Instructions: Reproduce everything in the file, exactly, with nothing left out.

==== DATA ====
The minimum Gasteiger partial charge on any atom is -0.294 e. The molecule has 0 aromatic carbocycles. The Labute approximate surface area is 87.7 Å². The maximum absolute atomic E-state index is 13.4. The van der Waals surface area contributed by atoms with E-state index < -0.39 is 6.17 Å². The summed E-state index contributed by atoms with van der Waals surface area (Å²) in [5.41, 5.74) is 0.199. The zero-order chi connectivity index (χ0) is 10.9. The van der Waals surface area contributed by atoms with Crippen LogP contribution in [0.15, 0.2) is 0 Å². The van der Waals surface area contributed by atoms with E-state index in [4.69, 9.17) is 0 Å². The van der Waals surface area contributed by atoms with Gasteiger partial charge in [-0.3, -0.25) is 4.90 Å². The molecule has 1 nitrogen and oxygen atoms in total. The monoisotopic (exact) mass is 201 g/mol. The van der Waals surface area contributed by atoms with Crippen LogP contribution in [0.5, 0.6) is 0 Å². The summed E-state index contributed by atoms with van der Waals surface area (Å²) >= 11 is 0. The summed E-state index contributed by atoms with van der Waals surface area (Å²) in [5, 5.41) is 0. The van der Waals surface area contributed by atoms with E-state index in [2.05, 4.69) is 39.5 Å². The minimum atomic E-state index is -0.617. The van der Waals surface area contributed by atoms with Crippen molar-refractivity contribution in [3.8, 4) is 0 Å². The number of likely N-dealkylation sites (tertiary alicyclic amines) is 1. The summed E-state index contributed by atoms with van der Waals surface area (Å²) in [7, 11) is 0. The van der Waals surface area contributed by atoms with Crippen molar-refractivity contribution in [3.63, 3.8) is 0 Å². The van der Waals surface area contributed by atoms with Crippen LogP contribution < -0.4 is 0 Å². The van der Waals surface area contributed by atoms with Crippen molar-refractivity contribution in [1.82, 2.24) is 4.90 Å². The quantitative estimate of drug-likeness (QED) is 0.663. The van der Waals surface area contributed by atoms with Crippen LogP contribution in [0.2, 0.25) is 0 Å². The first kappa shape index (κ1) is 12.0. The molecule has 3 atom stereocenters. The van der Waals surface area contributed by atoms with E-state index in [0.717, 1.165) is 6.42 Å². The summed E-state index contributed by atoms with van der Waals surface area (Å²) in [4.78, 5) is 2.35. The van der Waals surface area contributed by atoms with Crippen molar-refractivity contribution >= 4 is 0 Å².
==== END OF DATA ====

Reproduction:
The minimum Gasteiger partial charge on any atom is -0.294 e. The molecule has 0 aromatic carbocycles. The Labute approximate surface area is 87.7 Å². The maximum absolute atomic E-state index is 13.4. The van der Waals surface area contributed by atoms with E-state index < -0.39 is 6.17 Å². The summed E-state index contributed by atoms with van der Waals surface area (Å²) in [5.41, 5.74) is 0.199. The zero-order chi connectivity index (χ0) is 10.9. The van der Waals surface area contributed by atoms with Crippen LogP contribution in [0.15, 0.2) is 0 Å². The van der Waals surface area contributed by atoms with E-state index in [4.69, 9.17) is 0 Å². The van der Waals surface area contributed by atoms with Gasteiger partial charge in [-0.3, -0.25) is 4.90 Å². The molecule has 1 nitrogen and oxygen atoms in total. The monoisotopic (exact) mass is 201 g/mol. The van der Waals surface area contributed by atoms with Crippen LogP contribution in [0.5, 0.6) is 0 Å². The summed E-state index contributed by atoms with van der Waals surface area (Å²) >= 11 is 0. The summed E-state index contributed by atoms with van der Waals surface area (Å²) in [5, 5.41) is 0. The van der Waals surface area contributed by atoms with E-state index in [2.05, 4.69) is 39.5 Å². The minimum atomic E-state index is -0.617. The van der Waals surface area contributed by atoms with Crippen molar-refractivity contribution in [3.8, 4) is 0 Å². The number of likely N-dealkylation sites (tertiary alicyclic amines) is 1. The summed E-state index contributed by atoms with van der Waals surface area (Å²) in [7, 11) is 0. The van der Waals surface area contributed by atoms with Crippen molar-refractivity contribution in [3.63, 3.8) is 0 Å². The van der Waals surface area contributed by atoms with Crippen LogP contribution < -0.4 is 0 Å². The van der Waals surface area contributed by atoms with Crippen molar-refractivity contribution in [1.82, 2.24) is 4.90 Å². The quantitative estimate of drug-likeness (QED) is 0.663. The van der Waals surface area contributed by atoms with Crippen LogP contribution in [0.2, 0.25) is 0 Å². The first kappa shape index (κ1) is 12.0. The molecule has 3 atom stereocenters. The van der Waals surface area contributed by atoms with E-state index in [0.717, 1.165) is 6.42 Å². The summed E-state index contributed by atoms with van der Waals surface area (Å²) in [4.78, 5) is 2.35. The van der Waals surface area contributed by atoms with Crippen molar-refractivity contribution >= 4 is 0 Å².